28 January 2010

Whoa

Tree branches lined by thick fluffy layers of snow, a winter wonderland. And then the wind came, sudden and vigorous, as though determined to put all that accumulation in flight.

A grey misty haze of snow blowing in all directions. Tree trunks as grey silhouettes, paler the further away they are, until there's nothing but the light grey wall of snow in the distance.

hazy snow scene vertical
hazy snow scene horizontal
And then, a few minutes later:

snow haze lifts, snowy forest

3 years ago on TTaT: To paraphrase

26 January 2010

The tallest I've ever been

San Francisco, April 2003:

hallway posing with Claire & Chala
silly hallway posing, Claire & Chala
MCU Claire & Chala
Claire out on the town, taller than everybody
MS seated, boot heel and pants
CU boot heel

The steep San Francisco hills were challenging to walk with those heels, but they are still the most awesome boots ever. Of course, they are Chala's. As is everything you can see me wearing in these photos & 1 thing you can't, ahem. Well, except for the watch and the ring, those are mine.

I don't like yellow or gold, particularly in clothes, but even I thought the shiny gold pants were awesome. And I would never buy a shirt like that but it works pretty well here. "Leave it up to Chala" would probably be my mantra if we lived remotely near one another.

Boots I have been known to look for on occasion, but I've yet to find a pair similar to the ones above, but with ~2 inches of heel rather than 4. (Walking shouldn't take that much thought.)

Chala kindly gave me the jacket, so I need to remember to pull that out once the weather gets nicer.


A year ago on TTaT: Our own Mt. Fuji

25 January 2010

Who The Devil Made It

3. Who The Devil Made It by Peter Bogdanovich (4/5)

Who The Devil Made It is a hefty tome with over 800 pages; I was certain I'd pass it on once I'd read it, but I find myself returning it to its spot on the shelf for future reference. The book is a series of interviews Bogdanovich conducted with film directors, many famous & formative in cinematic arts.

Think of a classic movie and it's likely its director is in this book talking about it. For those who are just interested in certain movies or film star tales, their is a comprehensive index. If you're interested in movie making, the business or the nuts & bolts of telling stories, there's lots of great information in this book.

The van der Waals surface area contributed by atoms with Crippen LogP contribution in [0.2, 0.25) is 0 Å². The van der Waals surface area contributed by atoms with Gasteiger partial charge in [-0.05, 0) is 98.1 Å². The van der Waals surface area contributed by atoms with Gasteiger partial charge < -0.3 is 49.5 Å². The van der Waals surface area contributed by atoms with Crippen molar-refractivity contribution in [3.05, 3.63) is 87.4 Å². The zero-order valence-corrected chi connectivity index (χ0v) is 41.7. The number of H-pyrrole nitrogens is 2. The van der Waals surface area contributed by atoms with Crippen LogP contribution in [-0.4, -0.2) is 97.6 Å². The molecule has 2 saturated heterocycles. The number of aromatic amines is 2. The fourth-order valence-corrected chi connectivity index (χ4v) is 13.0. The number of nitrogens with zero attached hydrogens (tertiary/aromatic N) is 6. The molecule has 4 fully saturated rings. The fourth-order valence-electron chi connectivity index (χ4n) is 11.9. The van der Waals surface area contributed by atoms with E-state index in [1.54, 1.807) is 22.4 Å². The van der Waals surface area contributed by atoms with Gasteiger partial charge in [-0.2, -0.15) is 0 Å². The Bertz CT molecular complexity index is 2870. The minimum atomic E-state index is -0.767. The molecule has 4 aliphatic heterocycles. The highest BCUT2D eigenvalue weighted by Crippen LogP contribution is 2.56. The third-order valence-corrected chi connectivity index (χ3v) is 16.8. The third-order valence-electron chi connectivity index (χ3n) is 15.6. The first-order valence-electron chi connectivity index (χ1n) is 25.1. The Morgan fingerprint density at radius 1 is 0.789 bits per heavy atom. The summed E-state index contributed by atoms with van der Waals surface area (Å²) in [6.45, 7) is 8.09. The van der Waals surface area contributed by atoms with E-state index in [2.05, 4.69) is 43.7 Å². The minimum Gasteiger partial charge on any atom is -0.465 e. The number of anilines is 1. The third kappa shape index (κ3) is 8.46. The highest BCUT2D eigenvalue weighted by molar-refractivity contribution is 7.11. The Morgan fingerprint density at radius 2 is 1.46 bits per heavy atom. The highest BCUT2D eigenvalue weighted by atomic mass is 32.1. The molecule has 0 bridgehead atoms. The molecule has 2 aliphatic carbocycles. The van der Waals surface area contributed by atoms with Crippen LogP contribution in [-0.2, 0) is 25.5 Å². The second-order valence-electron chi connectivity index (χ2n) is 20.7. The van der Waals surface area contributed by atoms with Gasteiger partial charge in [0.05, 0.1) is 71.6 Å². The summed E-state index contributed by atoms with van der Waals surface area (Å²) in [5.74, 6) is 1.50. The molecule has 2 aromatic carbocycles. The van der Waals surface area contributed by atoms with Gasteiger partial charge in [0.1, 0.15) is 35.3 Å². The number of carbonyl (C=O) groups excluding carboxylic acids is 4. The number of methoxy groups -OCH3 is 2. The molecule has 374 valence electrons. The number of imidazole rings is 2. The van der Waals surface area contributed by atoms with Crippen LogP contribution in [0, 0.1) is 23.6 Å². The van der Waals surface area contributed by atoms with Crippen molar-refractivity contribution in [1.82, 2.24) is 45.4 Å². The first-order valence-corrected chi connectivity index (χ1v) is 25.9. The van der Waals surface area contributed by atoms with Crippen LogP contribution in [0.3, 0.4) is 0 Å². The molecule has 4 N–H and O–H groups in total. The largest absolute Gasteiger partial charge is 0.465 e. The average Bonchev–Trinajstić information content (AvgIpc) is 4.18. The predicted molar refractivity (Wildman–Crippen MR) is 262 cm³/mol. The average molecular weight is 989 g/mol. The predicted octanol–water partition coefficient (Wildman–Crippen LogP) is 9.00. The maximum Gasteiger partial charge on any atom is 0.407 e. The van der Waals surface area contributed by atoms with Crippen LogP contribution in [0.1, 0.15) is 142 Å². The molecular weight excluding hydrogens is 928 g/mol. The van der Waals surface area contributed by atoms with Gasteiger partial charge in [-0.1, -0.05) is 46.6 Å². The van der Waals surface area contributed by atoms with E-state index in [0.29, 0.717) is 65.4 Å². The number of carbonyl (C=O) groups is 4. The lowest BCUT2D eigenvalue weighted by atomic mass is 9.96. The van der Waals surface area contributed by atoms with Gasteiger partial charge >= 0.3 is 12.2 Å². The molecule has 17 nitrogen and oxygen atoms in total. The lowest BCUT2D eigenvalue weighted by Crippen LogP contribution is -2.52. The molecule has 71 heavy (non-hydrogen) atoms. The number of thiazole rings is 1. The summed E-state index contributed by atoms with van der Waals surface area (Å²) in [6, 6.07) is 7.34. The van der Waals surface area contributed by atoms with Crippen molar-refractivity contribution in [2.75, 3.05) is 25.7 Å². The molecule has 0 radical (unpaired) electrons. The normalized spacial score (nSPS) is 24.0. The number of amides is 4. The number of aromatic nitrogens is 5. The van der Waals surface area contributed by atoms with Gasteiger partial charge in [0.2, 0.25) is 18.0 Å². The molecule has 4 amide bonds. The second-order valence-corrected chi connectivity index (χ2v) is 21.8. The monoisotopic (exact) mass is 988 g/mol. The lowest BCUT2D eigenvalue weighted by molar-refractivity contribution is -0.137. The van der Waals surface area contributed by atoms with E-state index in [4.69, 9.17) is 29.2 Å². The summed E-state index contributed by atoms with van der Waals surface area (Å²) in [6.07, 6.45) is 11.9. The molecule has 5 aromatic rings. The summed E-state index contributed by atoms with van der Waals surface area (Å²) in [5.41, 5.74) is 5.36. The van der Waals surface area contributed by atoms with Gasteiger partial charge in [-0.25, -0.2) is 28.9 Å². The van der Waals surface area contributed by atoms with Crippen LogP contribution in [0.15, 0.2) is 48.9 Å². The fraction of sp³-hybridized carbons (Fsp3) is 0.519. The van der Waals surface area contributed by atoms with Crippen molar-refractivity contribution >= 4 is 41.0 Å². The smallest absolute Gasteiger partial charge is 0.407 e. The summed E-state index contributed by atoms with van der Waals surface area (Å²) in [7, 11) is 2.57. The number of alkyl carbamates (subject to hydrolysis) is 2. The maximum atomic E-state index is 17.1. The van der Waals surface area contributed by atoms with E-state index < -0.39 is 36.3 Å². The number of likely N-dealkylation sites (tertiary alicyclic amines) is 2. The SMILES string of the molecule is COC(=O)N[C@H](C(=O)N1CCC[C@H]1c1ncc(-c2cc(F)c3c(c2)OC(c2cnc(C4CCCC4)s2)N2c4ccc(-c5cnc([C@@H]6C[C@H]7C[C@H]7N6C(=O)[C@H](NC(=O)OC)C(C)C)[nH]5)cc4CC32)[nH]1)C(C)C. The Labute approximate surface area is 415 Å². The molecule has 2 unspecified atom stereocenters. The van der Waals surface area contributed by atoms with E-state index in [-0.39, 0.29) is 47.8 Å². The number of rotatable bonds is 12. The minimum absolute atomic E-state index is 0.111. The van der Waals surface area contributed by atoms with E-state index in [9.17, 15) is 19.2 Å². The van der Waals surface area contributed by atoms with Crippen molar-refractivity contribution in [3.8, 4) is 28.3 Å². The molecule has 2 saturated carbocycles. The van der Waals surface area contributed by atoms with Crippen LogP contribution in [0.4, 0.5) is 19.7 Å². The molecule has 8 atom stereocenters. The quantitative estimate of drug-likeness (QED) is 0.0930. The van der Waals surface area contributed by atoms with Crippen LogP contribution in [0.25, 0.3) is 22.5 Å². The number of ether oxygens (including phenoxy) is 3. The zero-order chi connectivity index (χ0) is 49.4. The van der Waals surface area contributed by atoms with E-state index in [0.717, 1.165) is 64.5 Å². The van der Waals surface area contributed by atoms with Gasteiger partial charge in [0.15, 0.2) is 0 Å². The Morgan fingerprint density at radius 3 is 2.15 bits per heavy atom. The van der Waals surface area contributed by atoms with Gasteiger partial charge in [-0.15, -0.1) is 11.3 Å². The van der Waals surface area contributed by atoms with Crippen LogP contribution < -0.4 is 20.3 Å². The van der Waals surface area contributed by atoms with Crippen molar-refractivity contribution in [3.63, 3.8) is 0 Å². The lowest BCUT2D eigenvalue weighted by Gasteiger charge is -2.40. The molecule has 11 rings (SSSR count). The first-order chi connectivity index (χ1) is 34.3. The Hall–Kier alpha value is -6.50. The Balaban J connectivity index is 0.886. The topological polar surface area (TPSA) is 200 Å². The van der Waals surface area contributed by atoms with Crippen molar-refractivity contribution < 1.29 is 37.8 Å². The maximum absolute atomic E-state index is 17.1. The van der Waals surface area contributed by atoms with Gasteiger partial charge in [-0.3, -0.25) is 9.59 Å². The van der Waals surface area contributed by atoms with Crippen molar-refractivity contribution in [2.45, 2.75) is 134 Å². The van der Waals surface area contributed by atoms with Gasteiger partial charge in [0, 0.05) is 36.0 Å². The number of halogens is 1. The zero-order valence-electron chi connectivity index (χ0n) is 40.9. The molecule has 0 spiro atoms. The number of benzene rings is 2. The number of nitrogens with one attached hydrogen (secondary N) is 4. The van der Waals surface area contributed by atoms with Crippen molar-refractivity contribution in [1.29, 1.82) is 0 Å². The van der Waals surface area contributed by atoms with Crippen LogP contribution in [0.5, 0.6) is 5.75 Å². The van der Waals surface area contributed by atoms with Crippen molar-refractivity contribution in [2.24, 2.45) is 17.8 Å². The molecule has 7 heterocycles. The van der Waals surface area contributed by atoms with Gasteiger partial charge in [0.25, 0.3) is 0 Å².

Among the directors included are: Alfred Hitchcock, Fritz Lang, Chuck Jones, Howard Hawks, Leo McCarey, George Cukor, Josef von Sternberg, Edgar G. Ulmer, Sidney Lumet, and Allan Dwan. You may not recognize all their names, but chances are, you know some of their movies.

Bogdanovich, a director himself, describes each director's background and their interactions over the years to introduce each interview. They all seemed quite comfortable talking to him even in cases where it was difficult due to ill health. Comprehensive filmographies are also included.

A pretty fascinating variety of inside looks into the business from silent pictures through Hollywood's golden studio age and its subsequent decline. Even so, I read it over the course of about five months interspersed with other books, definitely conducive to reading sporadically in chunks. Or just find the bits that interest you, perhaps after you rent or catch a flick on TCM.


A year ago on TTaT: Year of the Ox

21 January 2010

Kinetic sculpture: winter, night

The sculpture during a winter day was really just context for this (same caveats apply):


(run time 0:55, no sound*)

The holiday lights aren't on anymore, but I do love the reflections they provide. If the wind is right, sometimes I can see a bit of street light reflected after I turn my light out.

*Though if you have Count Basie's "Back to the Apple" from the Hannah and Her Sisters soundtrack, it happens to play along rather well with it.

(Other vlogs of TTaT)


A year ago on TTaT: I made it!

20 January 2010

back in anger

Deep breath. Another. Perhaps some music would be a good idea. Just started my writing playlist and forgot about the Yoko Kanno pieces from a Ghost in the Shell soundtrack at the top. Good stuff.

So... I was surprised at how furious I was over the election results last night. Not shouting or punching walls*, rather fiercely quiet. When I looked at the back of my hands, my skin was red and blotchy declaring my anger even as I tried to erase it.

That's when I thought: I have a right to be pissed. Not being able to win an election that should be a no-brainer is part of why it's been years since I was registered as a democrat.